As your body breaks down food, chemical compounds reach your apocrine glands where they can then be secreted as body odor. Therefore, what foods you eat can influence how you smell.
In particular, foods with especially pungent flavors are linked to strong body odor and include:
- Sulfurous foods like red meat, onions, garlic, broccoli, cabbage, and cauliflower
- Spices including curry, cumin, fenugreek, garlic, and coriander
- Alcohol including beer, wine, and hard liquor
By contrast, a small 2017 study found that females preferred the scent of males who ate lots of fruits and vegetables.
Yet Toy says not to adjust your diet in hopes of smelling better to the opposite sex. "Diet is only one contributing factor to body odor," he says.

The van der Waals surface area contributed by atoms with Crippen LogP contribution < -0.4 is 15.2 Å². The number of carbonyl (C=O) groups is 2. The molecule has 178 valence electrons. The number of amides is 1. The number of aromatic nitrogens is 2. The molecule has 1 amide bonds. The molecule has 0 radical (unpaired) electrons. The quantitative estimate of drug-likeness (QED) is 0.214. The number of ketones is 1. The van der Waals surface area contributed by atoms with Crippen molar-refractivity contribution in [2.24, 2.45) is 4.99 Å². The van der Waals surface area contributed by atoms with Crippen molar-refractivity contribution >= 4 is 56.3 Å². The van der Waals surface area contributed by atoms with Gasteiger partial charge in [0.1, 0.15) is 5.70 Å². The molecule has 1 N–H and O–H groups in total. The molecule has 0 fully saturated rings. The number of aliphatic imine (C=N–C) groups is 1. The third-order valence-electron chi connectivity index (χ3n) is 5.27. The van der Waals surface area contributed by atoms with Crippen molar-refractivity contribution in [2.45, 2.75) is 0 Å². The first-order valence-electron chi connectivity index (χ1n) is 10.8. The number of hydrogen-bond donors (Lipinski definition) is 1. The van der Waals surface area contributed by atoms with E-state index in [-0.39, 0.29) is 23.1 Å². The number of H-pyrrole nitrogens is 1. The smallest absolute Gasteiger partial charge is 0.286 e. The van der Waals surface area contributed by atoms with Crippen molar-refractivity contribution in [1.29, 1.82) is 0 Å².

2. Excess sweating
Conditions that cause excess sweating, known as hyperhidrosis, can increase body odor. Hyperhidrosis has many causes, including:
- Cancer and other diseases
- Thyroid condition
If you sweat a lot, the moisture caused by extra sweat promotes bacterial growth, Toy says. In addition, the apocrine glands are more active in people who have hyperhidrosis, he says.
Note: Sweat-related B.O. isn't limited to people who have a medical condition. Anytime you're sweating — like when you're exercising — you'll likely notice a stronger scent. Yet, body odor caused by stress or nervous sweats can be particularly strong, because a stress reaction activates those stinky apocrine glands, says Toy.
Children don't have active apocrine glands, which is why they don't have body odor, says Toy. But during puberty the apocrine glands become active, which causes the uptick in scent that many people going through puberty experience.